Jeremy Kasler, The Founder Of Cask X, Discusses Bourbon Investing

Food & Drink

Everyone is bullish on bourbon these days. Largely ignored and forgotten a few decades ago, America’s homegrown spirit is heralded nowadays as one of the leaders in the premiumization movement transforming the spirits industry. This has led to the birth of bourbon investing, as the price of aged barrels keeps rising as demand outstrips supply.

Cask X was the first company to introduce the idea of investing in bourbon barrels to the public. This practice had taken root in Scotland when the global demand for scotch took off with the new Millennium. As investing in whiskey portfolios continues to take root, many people question where the market may be heading.

We reached out to Jeremy Kasler, the Founder and CEO of Cask X, to shine a light on a drink everyone seems to be reaching for these days and where he sees the market heading.

Some say that the bourbon market is due to plateau sooner rather than later, with so many brands hitting the market. What are your thoughts on that?

One of the most important things about the American whiskey market is increased investment from international spirits companies. Some people say that’s not good because it’s changing the landscape from family-owned brands to something larger, but you must look at the bigger picture.

They’re not necessarily buying into bourbon businesses to sell to the American market. They’re buying into the possibility they see for bourbon and American whiskey in the worldwide market. Bourbon only took off here recently, you go back a few decades, and no one was talking about bourbon except a few insiders. Then it blew up here. It’s still relatively new elsewhere. There are a ton of markets that bourbon can penetrate across the globe. These companies are just starting to market it to the whole world. Think about this: there are around 350 million people in the United States but 8 billion globally, which is a whole lot of new drinkers. It’s an exciting time.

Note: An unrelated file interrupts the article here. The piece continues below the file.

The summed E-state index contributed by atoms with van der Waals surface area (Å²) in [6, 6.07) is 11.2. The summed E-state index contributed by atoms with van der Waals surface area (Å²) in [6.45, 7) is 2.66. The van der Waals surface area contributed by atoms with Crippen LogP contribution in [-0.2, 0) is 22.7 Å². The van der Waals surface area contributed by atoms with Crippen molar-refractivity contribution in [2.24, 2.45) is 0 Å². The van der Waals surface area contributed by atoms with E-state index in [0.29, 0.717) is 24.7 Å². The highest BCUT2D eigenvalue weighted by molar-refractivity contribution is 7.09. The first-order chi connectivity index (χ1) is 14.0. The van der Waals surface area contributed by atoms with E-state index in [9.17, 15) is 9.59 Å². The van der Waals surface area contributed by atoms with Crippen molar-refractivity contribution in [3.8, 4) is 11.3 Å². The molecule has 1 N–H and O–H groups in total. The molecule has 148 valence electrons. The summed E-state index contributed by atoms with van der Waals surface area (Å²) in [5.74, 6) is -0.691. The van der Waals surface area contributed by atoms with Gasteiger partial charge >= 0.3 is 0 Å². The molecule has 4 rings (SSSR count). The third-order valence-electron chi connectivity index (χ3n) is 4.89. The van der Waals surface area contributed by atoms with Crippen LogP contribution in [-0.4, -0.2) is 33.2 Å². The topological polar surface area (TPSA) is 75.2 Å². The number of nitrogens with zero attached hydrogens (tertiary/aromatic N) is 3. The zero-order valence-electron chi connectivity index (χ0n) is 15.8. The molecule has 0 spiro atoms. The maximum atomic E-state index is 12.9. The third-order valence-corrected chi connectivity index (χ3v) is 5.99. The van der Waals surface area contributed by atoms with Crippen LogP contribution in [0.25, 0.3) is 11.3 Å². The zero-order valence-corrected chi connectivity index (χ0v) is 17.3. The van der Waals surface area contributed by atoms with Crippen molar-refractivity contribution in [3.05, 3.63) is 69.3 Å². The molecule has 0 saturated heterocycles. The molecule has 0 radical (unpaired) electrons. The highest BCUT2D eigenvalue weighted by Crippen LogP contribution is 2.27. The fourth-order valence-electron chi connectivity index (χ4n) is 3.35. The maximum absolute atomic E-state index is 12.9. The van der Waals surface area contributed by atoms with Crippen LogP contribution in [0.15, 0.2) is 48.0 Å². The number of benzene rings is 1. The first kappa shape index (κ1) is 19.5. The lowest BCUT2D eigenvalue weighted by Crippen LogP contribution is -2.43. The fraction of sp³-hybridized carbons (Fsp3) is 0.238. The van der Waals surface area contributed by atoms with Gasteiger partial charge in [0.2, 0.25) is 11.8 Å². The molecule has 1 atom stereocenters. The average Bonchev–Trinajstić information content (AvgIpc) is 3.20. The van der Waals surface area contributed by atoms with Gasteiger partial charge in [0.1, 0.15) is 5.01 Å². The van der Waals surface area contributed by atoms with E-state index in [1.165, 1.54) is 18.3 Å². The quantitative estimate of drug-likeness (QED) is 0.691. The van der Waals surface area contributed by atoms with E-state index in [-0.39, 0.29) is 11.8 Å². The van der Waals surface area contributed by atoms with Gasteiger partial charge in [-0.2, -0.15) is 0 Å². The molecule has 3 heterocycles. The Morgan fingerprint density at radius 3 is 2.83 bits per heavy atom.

Where do you see that growth coming from?

While America is the biggest market for bourbon right now, there are many other opportunities. Big spirits companies like Campari, Suntory, Brown Forman, and others are starting to market it in key markets like India, South America, Europe, China, and the rest of Asia. Anywhere where there is a population with spending power. That’s part of the reason why you are seeing many of the distilleries in Kentucky and other key areas ramping up production and laying down barrels. They anticipate demand for bourbon to continue rising for the next few decades as the world acquires a taste for it.

Looking at the scotch market, you can understand what could happen. It wasn’t that long ago that only a few brands of scotch sold worldwide, and they were primarily blends. Nobody really drank single malts. Now, the whole market for scotch has changed. Everyone is looking for premium products, which has driven high demand and prices. Many in the industry, including investors, think this blueprint can be repeated with bourbon. Plus, I am bullish that scotch has acted as a beachhead for good whiskey worldwide. It has helped refine drinkers’ tastes; many are primed for bourbon.

Bourbon has been on quite a tear lately; do you think barrel prices will continue to rise?

I don’t have a crystal ball, but we think bourbon barrels will continue to rise in value. A couple of things are going to drive that. The first thing that will affect prices is the cost of raw materials to make bourbon. Barrel prices have almost doubled in the last three years; corn is more expensive, and shipping is more expensive. The entire infrastructure surrounding whiskey is more expensive, so that’s driving the prices higher.

Then, you factor in the increase in demand for the liquid. Even though more bourbon than ever is being distilled, the demand keeps growing as it penetrates new markets. That also is going to drive prices upwards. Plus, all these spirits conglomerates buying up distilleries is creating a scarcity of liquid. They will be holding onto all their barrels for their brands. So, the distillers we work with will be the only spot that independent bottlers and private brands can turn to for liquid. All these signs point to continued growth.

That sounds great, but why should someone sink their money into whiskey instead of another investment?

Bourbon represents a good investment because it is a tangible commodity. It is something real that is bought and sold. When you buy whiskey in barrels, you own something, and your money isn’t tied up with something that only exists on trading desks. It’s something you can lay your hands on, especially if you visit the distilleries with us on one of our VIP trips. This is becoming increasingly rare from an investment perspective, and our clients love this aspect.

Plus, when you buy into bourbon barrels as an investment, you are making a long-term bet. This is not something that you day trade or a get-rich-quick scheme. A typical investment with us will run around five to eight years until the liquid is old enough to be bottled. I tell my clients that it helps if they love bourbon if they are going to do business with us because then they will understand that good things come to those who wait.

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